YYou can never be sure who you will meet when you interview an actor. Will it be the rude landowner with prosthetic teeth and a beautiful holiday mansion, the hairless, handcuffed vicar, or perhaps the phantasmagoric green man who lets it all hang? Rory Kinnear is all of this – and more – in his latest film, Men, a terrifying symbolist horror mix written and directed by Alex Garland. But the man who had just walked through London to be photographed and interviewed – with no caregivers in tow – looks as menacing as a beautiful spring day, and is so refreshingly kind that before the end of the photo shoot he blinked confidence from the. a photographer that even her family does not yet know.
Kinnear poses as no less than eight men in the film, a slap of hand, body and face that culminates in a bar scene where five of them drink together at the bar. How is that even possible? “It was pretty distrustful in fact,” he says. “It was basically a matter of camera angles and having to stand in certain places, with five substitutes for the characters I played who were all dressed similarly and aged similarly. We would do the scene five ways and I would only play one of the characters. But it also puts a lot of limits on you: how can you not wander there, because it will cost us another 20 thousand in post-production. “
It’s all in one day’s work for one of Britain’s most versatile actors. “Stringly,” he says, “I’ve now made several several versions of myself on stage; it was my fourth time doing it, which is a weird niche I was in, but that means I know a little bit about the score now. It’s pretty expensive, but it’s also fun. ”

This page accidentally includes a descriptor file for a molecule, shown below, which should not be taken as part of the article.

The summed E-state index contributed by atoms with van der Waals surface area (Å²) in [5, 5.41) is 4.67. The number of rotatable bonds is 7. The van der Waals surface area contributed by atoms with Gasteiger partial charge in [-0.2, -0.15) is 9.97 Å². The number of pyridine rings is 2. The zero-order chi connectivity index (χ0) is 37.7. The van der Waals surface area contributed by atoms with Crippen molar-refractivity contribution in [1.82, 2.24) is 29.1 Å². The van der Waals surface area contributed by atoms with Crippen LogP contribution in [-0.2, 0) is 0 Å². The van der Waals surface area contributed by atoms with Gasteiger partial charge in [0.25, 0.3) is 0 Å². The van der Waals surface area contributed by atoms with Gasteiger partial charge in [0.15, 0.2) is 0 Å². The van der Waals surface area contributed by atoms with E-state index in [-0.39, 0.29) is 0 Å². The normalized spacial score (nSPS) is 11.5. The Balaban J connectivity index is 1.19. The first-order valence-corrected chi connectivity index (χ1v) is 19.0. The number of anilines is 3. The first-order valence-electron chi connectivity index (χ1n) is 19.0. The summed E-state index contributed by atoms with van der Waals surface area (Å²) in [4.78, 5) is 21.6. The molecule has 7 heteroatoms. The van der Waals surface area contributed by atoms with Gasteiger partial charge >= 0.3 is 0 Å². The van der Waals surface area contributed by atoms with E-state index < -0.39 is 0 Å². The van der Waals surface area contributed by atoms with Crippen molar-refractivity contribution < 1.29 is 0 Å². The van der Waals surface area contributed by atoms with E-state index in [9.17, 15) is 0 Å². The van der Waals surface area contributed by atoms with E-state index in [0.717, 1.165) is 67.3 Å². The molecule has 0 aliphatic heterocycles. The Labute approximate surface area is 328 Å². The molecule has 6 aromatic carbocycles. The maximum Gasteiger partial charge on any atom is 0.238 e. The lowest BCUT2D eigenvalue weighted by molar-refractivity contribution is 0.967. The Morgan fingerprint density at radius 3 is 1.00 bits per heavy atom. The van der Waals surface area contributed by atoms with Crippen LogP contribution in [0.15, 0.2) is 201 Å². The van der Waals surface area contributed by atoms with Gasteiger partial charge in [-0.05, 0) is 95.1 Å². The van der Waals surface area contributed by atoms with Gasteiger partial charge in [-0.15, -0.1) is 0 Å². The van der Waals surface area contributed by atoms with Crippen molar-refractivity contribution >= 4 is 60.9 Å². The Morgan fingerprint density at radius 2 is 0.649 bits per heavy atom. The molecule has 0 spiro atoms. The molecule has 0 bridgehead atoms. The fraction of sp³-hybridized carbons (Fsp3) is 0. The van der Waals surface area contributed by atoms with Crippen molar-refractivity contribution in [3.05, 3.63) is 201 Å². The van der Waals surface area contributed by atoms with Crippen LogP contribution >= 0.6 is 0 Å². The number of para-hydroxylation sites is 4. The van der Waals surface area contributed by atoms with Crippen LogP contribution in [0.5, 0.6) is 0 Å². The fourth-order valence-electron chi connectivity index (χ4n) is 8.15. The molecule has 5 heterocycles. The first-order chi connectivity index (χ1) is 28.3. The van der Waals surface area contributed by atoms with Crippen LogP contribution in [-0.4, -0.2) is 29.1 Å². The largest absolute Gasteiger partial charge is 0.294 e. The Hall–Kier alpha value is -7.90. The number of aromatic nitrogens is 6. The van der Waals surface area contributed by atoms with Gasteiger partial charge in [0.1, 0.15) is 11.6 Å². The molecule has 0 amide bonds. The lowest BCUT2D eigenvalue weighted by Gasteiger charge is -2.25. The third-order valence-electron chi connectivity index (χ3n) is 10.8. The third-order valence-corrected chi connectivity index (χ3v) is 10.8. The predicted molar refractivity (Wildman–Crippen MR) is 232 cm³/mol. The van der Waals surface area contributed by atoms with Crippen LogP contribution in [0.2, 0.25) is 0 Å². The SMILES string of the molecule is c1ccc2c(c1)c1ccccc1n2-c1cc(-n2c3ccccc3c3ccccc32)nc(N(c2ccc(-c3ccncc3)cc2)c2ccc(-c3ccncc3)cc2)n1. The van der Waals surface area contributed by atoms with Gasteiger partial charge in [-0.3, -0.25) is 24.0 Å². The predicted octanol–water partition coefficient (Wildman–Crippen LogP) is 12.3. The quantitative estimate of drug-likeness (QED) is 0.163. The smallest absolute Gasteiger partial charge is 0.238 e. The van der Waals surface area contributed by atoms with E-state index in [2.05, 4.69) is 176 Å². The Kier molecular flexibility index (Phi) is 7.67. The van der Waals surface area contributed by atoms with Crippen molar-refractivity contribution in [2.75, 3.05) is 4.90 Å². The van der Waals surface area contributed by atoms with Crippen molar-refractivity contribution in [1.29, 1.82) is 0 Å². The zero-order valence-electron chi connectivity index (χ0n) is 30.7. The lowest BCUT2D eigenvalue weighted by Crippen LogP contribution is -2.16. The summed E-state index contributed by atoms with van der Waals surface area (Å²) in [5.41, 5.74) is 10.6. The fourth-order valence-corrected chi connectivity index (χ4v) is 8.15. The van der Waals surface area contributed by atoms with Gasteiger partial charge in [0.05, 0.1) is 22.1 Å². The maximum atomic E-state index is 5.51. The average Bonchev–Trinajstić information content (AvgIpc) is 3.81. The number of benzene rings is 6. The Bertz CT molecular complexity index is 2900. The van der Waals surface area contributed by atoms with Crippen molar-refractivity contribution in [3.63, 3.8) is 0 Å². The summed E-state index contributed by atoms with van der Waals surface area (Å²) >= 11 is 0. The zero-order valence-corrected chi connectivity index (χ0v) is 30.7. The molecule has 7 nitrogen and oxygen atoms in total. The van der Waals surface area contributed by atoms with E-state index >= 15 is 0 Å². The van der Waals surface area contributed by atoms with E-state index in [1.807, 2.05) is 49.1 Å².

Like “the Creature”, in one episode of the cult horror series Penny Terura, he played three versions of himself in a padded cell – “just me and Eva Green and no yellow contact lenses, which was nice because it meant I could actually see her”. In the black comedy of Steve Pemberton and Reece Shearsmith Jan. No. 9, he was a Shakespearean pair of long-lost twin brothers. Immediately after Men, he jumped to the United States for a comedy series, Our Flag Means Death, in which he played twins again. Among other things, it was meant to be chased by its own 3D printed skull, through a succession of makeup trucks. For Men, there were several such trucks, draped in wigs and prostheses. “Then I got into a makeup truck on the set for Our Flag Means Death and there was my skull, sent to haunt me again.”
Kinnear’s co-star in the film is Jessie Buckley, who plays Harper, a woman plagued by the aftermath of a violent marriage, who seeks refuge in an idyllic Cotswolds hideout, only to find it besieged by incarnations of her worst nightmares. Among them are a priest and a police officer, the very men to whom women in danger are most likely to run. But while both institutions have rarely been far from the headlines in recent years as out-of-control patriarchal agencies, Kinnear does not want to attach the film to any political message. “It would be a little too simplistic to say, ‘God, aren’t men bad?’ I don’t think it does, ”he insists. “It is a portrait of men through the eyes of a woman who has just suffered a traumatic event because of what we see as a violent relationship. So it starts in that sadness, and post-trauma, and I think it reflects on what trauma does to the way one person sees the world. It’s the story of Harper’s experience. “
So what kind of man is Kinnear? He became part of the pandemic story with some initially loving, later angry articles about Covid’s death from his disabled sister Karina, whose burial was in the day from one of the Downing Street parties. He felt comforted, he wrote, by the feeling of solidarity. “Pain like ours has plagued families around the world. So, somehow, it felt like we were all in it together. No, no all from us, it turns out. No. them. ”